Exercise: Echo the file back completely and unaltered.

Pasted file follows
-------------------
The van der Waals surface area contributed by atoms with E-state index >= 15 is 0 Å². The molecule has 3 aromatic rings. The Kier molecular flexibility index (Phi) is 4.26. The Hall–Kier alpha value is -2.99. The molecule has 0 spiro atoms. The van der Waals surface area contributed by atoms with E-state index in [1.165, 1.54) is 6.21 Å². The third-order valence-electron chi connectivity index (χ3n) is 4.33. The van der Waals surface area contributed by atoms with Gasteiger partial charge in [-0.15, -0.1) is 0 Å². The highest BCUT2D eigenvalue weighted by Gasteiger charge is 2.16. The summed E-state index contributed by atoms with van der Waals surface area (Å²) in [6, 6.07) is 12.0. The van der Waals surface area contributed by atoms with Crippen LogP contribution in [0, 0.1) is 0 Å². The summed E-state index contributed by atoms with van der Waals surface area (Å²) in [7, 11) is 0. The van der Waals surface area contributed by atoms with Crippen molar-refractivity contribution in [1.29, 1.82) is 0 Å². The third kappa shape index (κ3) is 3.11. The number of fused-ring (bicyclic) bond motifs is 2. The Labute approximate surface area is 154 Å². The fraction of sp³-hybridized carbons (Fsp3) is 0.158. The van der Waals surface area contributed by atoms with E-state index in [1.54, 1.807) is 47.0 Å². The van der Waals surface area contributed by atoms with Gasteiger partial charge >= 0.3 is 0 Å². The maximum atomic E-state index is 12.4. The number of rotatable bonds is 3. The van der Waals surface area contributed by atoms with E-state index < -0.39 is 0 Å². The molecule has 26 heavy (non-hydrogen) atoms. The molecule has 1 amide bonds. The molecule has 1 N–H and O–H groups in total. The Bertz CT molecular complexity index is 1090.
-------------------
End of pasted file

The van der Waals surface area contributed by atoms with E-state index >= 15 is 0 Å². The molecule has 3 aromatic rings. The Kier molecular flexibility index (Phi) is 4.26. The Hall–Kier alpha value is -2.99. The molecule has 0 spiro atoms. The van der Waals surface area contributed by atoms with E-state index in [1.165, 1.54) is 6.21 Å². The third-order valence-electron chi connectivity index (χ3n) is 4.33. The van der Waals surface area contributed by atoms with Gasteiger partial charge in [-0.15, -0.1) is 0 Å². The highest BCUT2D eigenvalue weighted by Gasteiger charge is 2.16. The summed E-state index contributed by atoms with van der Waals surface area (Å²) in [6, 6.07) is 12.0. The van der Waals surface area contributed by atoms with Crippen LogP contribution in [0, 0.1) is 0 Å². The summed E-state index contributed by atoms with van der Waals surface area (Å²) in [7, 11) is 0. The van der Waals surface area contributed by atoms with Crippen molar-refractivity contribution in [1.29, 1.82) is 0 Å². The third kappa shape index (κ3) is 3.11. The number of fused-ring (bicyclic) bond motifs is 2. The Labute approximate surface area is 154 Å². The fraction of sp³-hybridized carbons (Fsp3) is 0.158. The van der Waals surface area contributed by atoms with E-state index in [1.54, 1.807) is 47.0 Å². The van der Waals surface area contributed by atoms with Gasteiger partial charge >= 0.3 is 0 Å². The maximum atomic E-state index is 12.4. The number of rotatable bonds is 3. The van der Waals surface area contributed by atoms with E-state index < -0.39 is 0 Å². The molecule has 26 heavy (non-hydrogen) atoms. The molecule has 1 amide bonds. The molecule has 1 N–H and O–H groups in total. The Bertz CT molecular complexity index is 1090.